There are debates about how fast podcasting will grow, but SiriusXM CEO Jim Meyer says there’s no doubt in his mind about what the future holds. “It’s going to grow exponentially,” he said in an interview with CNBC. Nine months after SiriusXM bought the streaming music service Pandora and suddenly found itself in the podcast business, Meyer said he’s now more excited about the strategic decision to bring the two companies together. And podcasting is one of the reasons.
“People have always loved talk content. But younger people consume it differently than people from my generation,” Meyer said. “In talk, there will always be shows and episodes and there will always be ways to cut that into snippets for different attention spans and different intentions.”
In one of SiriusXM’s biggest podcast deals to date, last month it announced a multiyear alliance with the Walt Disney Company’s Marvel Entertainment brand to create original podcasts for SiriusXM and Pandora. The venture will include both scripted and unscripted series, in addition to themed live events. Meyer said that deal is likely to produce a channel of content on satellite radio as well as content that is more podcast-oriented. “We’ll put it out there and we’ll see which way consumers go,” he said. “I think we’re going to find they’ll enjoy them in multiple ways.”
As much as the sister companies have focused on growing their podcast content this year, Meyer said that some work on the behind-the-scenes infrastructure remains. “We have a little bit of work to do to catch up on the technology side and I think you will see us very focused on that in the next three to six months,” he said. “Advertising technology is crucial and you need to be very good at it. We’re great at it in music, but Pandora never did it for spoken word. We need to get that bridged in the next couple of months.’
Meyer’s appearance on CNBC on Thursday came the same day as parent company Liberty Media held its annual investor day with shareholders. That also brought Liberty CEO Greg Maffei before the cameras, and in a separate conversation with the network he said he views a lot of potential in the audio business – especially podcasts. “Not only is there an upside in listenership and the kinds of content offered, but they’re under-monetized,” said Maffei. “I think there’s an opportunity to see increases in how podcasts and other forms of content are monetized.”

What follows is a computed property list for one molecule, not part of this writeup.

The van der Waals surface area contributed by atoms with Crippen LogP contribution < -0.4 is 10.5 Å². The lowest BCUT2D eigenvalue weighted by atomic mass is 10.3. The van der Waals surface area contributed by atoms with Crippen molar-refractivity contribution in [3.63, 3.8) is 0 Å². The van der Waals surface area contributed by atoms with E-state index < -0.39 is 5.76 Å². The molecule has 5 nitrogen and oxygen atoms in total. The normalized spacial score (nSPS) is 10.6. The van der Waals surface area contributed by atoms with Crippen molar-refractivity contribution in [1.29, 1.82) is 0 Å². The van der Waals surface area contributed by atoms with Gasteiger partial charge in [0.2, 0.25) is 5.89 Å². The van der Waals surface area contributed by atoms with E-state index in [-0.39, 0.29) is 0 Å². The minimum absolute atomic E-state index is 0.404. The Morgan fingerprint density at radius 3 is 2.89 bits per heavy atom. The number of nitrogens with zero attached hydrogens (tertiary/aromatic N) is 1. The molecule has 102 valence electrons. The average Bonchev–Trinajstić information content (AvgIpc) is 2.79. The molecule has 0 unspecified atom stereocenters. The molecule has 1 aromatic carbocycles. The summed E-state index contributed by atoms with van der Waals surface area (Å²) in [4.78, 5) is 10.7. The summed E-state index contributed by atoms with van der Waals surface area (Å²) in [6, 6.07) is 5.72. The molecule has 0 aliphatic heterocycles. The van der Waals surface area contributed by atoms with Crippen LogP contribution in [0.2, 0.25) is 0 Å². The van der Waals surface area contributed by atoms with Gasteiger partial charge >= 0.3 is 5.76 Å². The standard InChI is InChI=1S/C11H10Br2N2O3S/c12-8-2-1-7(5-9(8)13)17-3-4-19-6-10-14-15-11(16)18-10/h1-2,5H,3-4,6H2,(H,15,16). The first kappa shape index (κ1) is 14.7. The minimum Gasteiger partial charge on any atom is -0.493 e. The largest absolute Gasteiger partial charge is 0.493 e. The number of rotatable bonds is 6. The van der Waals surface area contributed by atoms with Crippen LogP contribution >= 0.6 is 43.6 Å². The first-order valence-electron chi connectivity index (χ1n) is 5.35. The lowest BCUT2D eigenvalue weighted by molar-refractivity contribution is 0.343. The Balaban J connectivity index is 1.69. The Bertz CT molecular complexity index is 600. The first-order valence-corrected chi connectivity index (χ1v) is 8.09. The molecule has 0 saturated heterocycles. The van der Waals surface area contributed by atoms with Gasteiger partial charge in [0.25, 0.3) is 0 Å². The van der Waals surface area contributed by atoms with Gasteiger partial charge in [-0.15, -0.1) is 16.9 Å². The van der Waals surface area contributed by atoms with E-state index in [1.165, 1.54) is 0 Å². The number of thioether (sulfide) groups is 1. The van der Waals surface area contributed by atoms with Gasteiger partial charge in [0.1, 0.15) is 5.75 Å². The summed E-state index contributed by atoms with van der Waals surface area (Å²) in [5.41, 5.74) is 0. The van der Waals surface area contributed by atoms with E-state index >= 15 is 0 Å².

To many on the outside, the race by the big media companies to secure podcast deals with content partners and sign exclusives with producers looks a lot like what is happening in streaming video, where a multibillion dollar battle has pit giants like Disney, Netflix and Amazon against one another. Maffei said when it comes to podcasting the cost structure is “way more attractive,” despite “a little bit of a bidding war” for audio content. “You can’t spend on audio. I mean, a great podcast may be $250,000 a year. An hour of one of these high-end [TV] shows may be $10 million. The numbers are so far apart and the war is way less. The good news for us is we’re a serious player in audio,” he said. Maffei told CNBC he expects SiriusXM and Pandora to sign more exclusive deals for podcast content in the months to come.
In addition to its stake in SirusXM and Pandora, Liberty Media secured a 4.8% stake in iHeartMedia during its recent bankruptcy reorganization. That’s fueled speculation Liberty has its sights on taking control of the biggest broadcast radio company. But Maffei dismissed the idea. “We have no plan or intent on that today. We look at the terrestrial radio business as being interesting and have a lot of respect for what [CEO] Bob Pittman and [CFO/COO] Rich Bressler are doing there, so we’ll watch,” said Maffei. Asked what he’s looking for, Maffei said he’s focused on not only iHeart’s performance but larger market trends. “Some people think terrestrial radio is going to slide the way linear video has, others—including Pittman and Bressler—think they have a great future,” he said. “We own 4.8%, so we’re rooting for them.”
What Maffei said he finds most attractive about the broadcast radio business is that it has a “big funnel” with “a lot of listeners.” That could be an advantage when marketing subscription services like SiriusXM and Pandora.